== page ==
The Marine Corps (FN, in Portuguese) of the Brazilian Navy (MB, in Portuguese) has been taking part in security operations in the city of Rio de Janeiro since Brazilian authorities sanctioned the use of the Armed Forces in operations to guarantee law and order (GLO, in Portuguese) on July 28, 2017. FN intensified activities after the government ordered federal intervention in the state of Rio de Janeiro via Decree No. 9288, February 16, 2018.
In the past six month, the Fleet Marine Squad (FFE, in Portuguese) participated in more than 30 operations. According to FN Lieutenant General Paulo Martino Zuccaro, FFE commander, the participation of FN increased in unison with siege operations in Rio de Janeiro, which also last longer than those carried out in 2017.
With federal intervention, public safety management moved from the state to the federal level, with Brazilian Army General Walter Braga Netto, public safety federal intervenor in Rio de Janeiro, responding directly to the president. “The technical aspects of the operations are similar to that of prior GLOs conducted in other states,” Lt. Gen. Zuccaro said.
Following the intervention, authorities established an Intervention Joint Command comprised of officers from each service branch in the Eastern Military Command to conduct security operations, and coordinate and plan support operations for the National Public Security Plan. Within this context, MB assists Rio de Janeiro’s Public Security Secretariat, through a Marine Corps Operations Group (GptOpFuzNav, in Portuguese).
“FN activities make up just one piece of the puzzle that contribute to the success of the operation as a whole. We can offer our amphibious capability to the Joint Command, which is a great advantage when the area of operation is close to the sea,” Lt. Gen. Zuccaro said.
Currently, 300 FFE service members conduct daily patrols in the city within the most risky communities of the south side and in the Lins Complex of slums. FN also handles security on the main urban streets of Ilha do Fundão, near the Federal University of Rio de Janeiro.
A GptOpFuzNav was initially established to conduct various operations, such as perimeter security, assault, blockade, road clearance, and patrol. The increase in operations following federal intervention led to the creation of the Marine Corps Operations Group ARPOADOR-2018 to meet the needs of GLO’s operations.
FN Colonel Reinaldo Reis de Medeiros, commander of ARPOADOR-2018, said the number of service members vary with the type of operation. “Some more complex operations may have an average of 850 to 1,000 Navy members,” he said.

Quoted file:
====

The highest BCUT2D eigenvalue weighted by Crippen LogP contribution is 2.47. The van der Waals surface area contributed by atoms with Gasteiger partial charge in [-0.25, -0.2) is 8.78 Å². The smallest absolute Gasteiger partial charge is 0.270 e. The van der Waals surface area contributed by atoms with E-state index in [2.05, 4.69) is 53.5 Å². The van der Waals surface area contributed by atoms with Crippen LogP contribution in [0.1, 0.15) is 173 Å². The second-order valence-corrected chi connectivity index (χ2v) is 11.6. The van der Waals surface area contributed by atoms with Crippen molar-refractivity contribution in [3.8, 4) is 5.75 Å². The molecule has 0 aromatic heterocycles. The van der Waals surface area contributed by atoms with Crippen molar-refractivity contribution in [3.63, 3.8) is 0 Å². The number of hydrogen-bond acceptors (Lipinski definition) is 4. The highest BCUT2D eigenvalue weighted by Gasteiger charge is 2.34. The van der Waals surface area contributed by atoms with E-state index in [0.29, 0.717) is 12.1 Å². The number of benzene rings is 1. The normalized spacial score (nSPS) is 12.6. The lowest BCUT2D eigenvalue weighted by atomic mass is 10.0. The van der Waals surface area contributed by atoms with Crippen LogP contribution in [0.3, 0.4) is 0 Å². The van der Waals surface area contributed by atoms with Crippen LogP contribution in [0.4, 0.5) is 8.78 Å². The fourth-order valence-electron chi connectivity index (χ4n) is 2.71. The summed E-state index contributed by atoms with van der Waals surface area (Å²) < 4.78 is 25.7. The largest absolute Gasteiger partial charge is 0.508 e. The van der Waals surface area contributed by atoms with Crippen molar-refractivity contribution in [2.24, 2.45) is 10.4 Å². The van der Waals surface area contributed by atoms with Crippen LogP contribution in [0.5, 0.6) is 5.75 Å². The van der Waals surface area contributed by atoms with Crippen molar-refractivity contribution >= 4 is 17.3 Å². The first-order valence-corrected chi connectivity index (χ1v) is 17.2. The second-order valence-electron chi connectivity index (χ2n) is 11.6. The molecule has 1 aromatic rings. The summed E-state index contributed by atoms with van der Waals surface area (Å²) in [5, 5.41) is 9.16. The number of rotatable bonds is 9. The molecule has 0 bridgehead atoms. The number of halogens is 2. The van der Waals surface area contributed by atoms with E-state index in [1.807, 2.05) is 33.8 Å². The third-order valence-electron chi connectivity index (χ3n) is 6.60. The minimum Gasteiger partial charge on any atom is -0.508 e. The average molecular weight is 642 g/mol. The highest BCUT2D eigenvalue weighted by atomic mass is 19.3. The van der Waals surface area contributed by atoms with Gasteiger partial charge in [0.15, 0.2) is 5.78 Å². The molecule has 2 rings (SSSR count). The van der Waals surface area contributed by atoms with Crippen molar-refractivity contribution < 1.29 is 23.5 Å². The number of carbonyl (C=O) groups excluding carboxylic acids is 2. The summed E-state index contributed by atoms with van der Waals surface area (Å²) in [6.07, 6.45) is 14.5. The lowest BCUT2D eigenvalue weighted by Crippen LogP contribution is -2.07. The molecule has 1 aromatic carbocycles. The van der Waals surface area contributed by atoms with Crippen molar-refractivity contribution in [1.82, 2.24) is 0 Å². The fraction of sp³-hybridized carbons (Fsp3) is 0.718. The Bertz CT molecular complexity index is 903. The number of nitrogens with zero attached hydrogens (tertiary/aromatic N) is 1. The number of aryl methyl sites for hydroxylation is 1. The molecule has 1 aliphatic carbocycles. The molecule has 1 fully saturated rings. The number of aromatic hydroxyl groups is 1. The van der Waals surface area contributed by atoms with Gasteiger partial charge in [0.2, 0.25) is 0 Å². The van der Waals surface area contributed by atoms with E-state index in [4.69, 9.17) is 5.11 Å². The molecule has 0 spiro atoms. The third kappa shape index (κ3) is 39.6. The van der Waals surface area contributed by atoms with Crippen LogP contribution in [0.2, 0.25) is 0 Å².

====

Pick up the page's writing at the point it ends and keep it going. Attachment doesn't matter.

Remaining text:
Maritime and ground operations
On August 29th, an operation brought together more than 2,500 members of the Armed Forces, and Federal, Military, and Civil Police at the Salgueiro Complex of the city of São Gonçalo, in Rio de Janeiro’s metropolitan area. According to the Intervention Joint Command, members of MB, the First Naval District, and the Federal Police took part in ground operations and carried out a naval blockade and siege at Guanabara Bay, a maritime area adjacent to operations on the ground.
“We estimate operations to directly and indirectly benefit about one million people, covering a land area of 32 square kilometers and a maritime area of 61 km². Two ships and 10 vessels, including an armored speedboat were used,” the Joint Command stated in a release.
MB’s capabilities and equipment favor activities in the maritime environment, Col. Medeiros said. “Most of the operations conducted to date were on land,” he added. The Armed Forces in Rio de Janeiro conducted show of force, perimeter control, and dynamic stabilization operations such as road clearance, assault, and lockdown, among others.
Nearly all of FFE equipment is available for security operations. Military motorcyclists of the Naval Battalion Police, known as scouts, also take part in the Rio operations. Patrol ships and rotary-wing aircraft of the Navy Fleet Command and Naval Operations Command also intervene when necessary.
For Col. Medeiros, conducting activities in an urban environment with civilians is one of the biggest challenges with the operation in Rio de Janeiro. “The concern with collateral damage to the population imposes certain considerations and limitations, especially when we face irregular adverse forces that take advantage of people’s proximity,” he said. “The population’s safety is a priority and requires adjustments, often significant, to the modus operandi of military forces.”
Careful preparation at the core of FN training ensures the safety of participating service members. Amphibious and riverside operations, limited use of force, including peacekeeping, GLO, non-combatant, and humanitarian evacuations are among the skills FN units count on.
For Lt. Gen. Zuccaro, the intervention in Rio de Janeiro is a great opportunity to put to the test knowledge and techniques gained in different trainings and exercises, while adjusting to the reality of GLO operations. “It enables FN to improve performance in this type of operation,” he said.
Authorities intend to keep up with operations until year-end, based on the Joint Command’s plan. “The marines are, by nature, an expeditionary troop always at the ready, which allows for immediate deployment to different types of environments and missions, anywhere, with the ability to adapt to various conditions,” Lt. Gen. Zuccaro concluded.